Coyotes in the city: Good, bad or ugly?

A few decades ago, Wile E Coyote in hapless pursuit of Road Runner may have been the most readily conjured image of Canis latrans, the coyote, for most city dwellers.

But increasingly, residents of urban and suburban areas in the United States are having firsthand experience with coyotes in their own yards, parks and neighbourhoods.

Coyotes now inhabit every state except Hawaii, eating mostly rodents, rabbits and fruit while making their homes between apartment buildings and in industrial parks and recreation areas in metropolitan areas like New York, Chicago and San Francisco.

Recent research suggests that coyotes could prove to be just the first of a wave of larger carnivores – bears, cougars and wolves – moving into residential areas.But while the long-running battle over how best to protect and manage another, larger carnivore – the wolf – has often pitted environmentalists and animal welfare groups against sportsmen and ranchers, much of the debate over urban coyote management is now playing out at a local level.

“There’s a number of things that coyotes really find to their liking in suburban communities, more than adjacent wild areas,” said Robert Timm, a wildlife specialist and the director of the University of California’s Hopland Research and Extension Center. Food set out regularly for a pet or stray cat, fallen fruit in the yard, a small dog off-leash, – all of these things can attract coyotes.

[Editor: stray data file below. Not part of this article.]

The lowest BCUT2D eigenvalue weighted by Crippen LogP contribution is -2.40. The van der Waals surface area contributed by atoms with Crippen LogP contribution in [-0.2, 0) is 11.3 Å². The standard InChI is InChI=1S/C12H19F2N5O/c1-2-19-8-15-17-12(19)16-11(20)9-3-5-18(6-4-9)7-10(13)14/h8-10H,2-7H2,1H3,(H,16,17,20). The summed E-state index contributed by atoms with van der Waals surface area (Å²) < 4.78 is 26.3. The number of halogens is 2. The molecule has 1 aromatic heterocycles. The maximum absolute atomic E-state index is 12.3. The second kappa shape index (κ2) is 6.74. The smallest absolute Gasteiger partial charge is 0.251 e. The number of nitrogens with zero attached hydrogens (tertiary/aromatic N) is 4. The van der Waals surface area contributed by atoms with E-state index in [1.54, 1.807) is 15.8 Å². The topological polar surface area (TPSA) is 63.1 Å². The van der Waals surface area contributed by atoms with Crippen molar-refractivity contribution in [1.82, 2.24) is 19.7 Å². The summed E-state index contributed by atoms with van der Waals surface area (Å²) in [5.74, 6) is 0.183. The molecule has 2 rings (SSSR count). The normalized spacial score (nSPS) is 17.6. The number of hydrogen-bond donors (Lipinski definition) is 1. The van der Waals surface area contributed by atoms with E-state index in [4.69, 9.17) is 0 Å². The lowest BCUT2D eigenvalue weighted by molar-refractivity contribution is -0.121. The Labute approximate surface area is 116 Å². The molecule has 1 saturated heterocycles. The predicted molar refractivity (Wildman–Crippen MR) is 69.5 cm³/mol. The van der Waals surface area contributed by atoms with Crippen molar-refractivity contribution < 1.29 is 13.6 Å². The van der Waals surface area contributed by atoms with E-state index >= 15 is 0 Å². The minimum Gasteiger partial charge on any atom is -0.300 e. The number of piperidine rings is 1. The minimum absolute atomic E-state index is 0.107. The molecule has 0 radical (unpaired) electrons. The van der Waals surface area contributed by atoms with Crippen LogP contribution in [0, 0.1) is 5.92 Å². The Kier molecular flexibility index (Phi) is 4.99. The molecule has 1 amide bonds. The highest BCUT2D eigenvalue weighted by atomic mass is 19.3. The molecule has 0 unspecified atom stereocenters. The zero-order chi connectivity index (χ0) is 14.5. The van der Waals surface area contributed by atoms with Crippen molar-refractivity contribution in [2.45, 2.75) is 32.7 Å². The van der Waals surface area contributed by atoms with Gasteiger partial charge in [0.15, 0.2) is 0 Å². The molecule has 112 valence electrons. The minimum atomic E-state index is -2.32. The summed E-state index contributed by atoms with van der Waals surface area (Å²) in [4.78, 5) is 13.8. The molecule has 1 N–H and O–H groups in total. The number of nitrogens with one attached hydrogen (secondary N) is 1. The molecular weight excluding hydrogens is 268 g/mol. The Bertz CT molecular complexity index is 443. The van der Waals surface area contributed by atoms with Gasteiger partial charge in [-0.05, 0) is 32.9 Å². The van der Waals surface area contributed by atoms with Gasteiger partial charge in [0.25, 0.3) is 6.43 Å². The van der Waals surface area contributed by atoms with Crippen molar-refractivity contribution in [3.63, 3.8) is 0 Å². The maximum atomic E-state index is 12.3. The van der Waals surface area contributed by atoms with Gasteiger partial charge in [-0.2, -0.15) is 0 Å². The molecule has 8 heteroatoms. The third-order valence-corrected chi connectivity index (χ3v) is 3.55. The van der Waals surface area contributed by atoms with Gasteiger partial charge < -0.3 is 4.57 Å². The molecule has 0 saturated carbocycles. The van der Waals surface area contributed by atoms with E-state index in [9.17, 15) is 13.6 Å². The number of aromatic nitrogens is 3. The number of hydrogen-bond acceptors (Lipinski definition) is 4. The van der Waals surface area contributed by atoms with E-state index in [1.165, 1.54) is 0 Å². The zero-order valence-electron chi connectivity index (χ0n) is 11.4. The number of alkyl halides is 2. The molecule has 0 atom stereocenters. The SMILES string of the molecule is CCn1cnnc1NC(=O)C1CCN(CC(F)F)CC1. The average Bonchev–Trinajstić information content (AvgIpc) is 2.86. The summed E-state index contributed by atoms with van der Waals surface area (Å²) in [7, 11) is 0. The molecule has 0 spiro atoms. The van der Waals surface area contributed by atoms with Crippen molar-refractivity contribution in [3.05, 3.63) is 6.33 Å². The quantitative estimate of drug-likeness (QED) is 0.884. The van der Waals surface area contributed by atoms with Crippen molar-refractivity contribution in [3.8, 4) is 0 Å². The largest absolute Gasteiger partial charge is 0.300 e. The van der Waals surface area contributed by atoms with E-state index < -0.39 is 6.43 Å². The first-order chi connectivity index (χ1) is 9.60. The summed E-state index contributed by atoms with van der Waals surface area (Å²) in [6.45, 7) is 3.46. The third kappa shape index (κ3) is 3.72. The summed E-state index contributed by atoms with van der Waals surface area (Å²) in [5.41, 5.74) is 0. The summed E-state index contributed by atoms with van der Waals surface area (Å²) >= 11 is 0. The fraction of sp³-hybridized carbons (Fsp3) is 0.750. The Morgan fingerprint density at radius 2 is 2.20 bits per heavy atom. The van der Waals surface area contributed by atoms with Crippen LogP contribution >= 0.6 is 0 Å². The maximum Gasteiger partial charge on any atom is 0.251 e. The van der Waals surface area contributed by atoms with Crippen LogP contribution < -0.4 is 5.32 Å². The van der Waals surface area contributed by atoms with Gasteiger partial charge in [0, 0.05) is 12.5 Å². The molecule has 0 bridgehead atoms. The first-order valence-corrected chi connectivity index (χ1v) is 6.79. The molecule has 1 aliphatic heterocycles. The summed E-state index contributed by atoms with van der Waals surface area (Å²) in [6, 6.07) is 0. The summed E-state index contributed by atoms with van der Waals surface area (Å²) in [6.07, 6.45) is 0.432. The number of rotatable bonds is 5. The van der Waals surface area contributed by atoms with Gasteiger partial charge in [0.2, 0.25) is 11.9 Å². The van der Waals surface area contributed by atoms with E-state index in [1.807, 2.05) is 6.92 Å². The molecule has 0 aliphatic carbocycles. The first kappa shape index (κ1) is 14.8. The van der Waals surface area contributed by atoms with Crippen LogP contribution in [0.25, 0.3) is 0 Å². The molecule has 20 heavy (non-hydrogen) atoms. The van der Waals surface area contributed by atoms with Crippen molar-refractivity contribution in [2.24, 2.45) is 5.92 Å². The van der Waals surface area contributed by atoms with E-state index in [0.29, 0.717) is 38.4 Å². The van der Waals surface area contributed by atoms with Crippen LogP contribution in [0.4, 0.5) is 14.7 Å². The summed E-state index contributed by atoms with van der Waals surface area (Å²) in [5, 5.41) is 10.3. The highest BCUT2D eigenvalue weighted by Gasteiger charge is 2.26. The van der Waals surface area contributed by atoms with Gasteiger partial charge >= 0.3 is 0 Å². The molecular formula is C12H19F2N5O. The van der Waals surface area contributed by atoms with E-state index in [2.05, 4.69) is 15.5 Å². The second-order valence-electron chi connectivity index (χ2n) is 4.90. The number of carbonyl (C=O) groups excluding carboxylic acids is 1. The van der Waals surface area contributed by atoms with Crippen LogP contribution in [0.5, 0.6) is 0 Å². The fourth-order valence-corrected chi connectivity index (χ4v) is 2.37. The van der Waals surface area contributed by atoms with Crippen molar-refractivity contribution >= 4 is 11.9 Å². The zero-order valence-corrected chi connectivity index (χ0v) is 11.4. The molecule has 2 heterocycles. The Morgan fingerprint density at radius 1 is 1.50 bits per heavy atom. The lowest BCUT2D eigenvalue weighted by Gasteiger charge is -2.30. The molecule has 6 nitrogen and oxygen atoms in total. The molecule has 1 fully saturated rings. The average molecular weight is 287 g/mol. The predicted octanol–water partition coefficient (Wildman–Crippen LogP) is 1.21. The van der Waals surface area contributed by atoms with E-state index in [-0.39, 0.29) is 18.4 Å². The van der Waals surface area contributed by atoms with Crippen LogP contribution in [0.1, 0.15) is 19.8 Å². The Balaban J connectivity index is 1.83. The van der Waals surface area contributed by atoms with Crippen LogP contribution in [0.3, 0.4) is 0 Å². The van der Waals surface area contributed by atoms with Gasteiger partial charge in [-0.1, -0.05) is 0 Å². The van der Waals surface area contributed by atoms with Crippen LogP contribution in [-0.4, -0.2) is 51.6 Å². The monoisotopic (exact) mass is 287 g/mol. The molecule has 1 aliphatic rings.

Polarised attitudes

“Coyotes are more opportunistic and harder to deal with than wolves are,” Timm said. But Camilla Fox, the founder of Project Coyote, an organisation in Larkspur, Calif., that promotes appreciation of coyotes and seeks to minimise lethal control, says coyote behaviour is often misinterpreted.

“I may see a coyote in my neighbourhood and recognise that coyote is moving through, looking for a mate,” she said.“People have very strong opinions on coyotes and carnivores in general – very strong support, and very strong negative attitudes, some of which may be unjustified,” said Paul Curtis, a wildlife biologist at Cornell University who helped lead a five-year study of coyote behaviour in Westchester County in New York.

“People are initially really excited, or at least intrigued, ‘I want to see what their behaviour is, and where they live, and what they eat, what their pups are like,”’ Timm said.

“But if your pet gets bitten, or your cat gets killed and you find parts of it on your front lawn in the morning, then you have a whole different conception of whether it’s good to have coyotes in the community,” he said.Cornell researchers who surveyed residents of four Westchester towns in New York before and after two coyote attacks on children in July 2010 in the county found that “residents were aware that coyotes could harm pets” at the time of the first survey in 2006.

 “But the possibility of harm to people was a hypothetical risk until the events during summer 2010.”Over a year after the attacks, concern about coyotes and perception of risk, the study’s authors wrote, appeared to have been elevated to “a new norm.”
Josie Garthwaite

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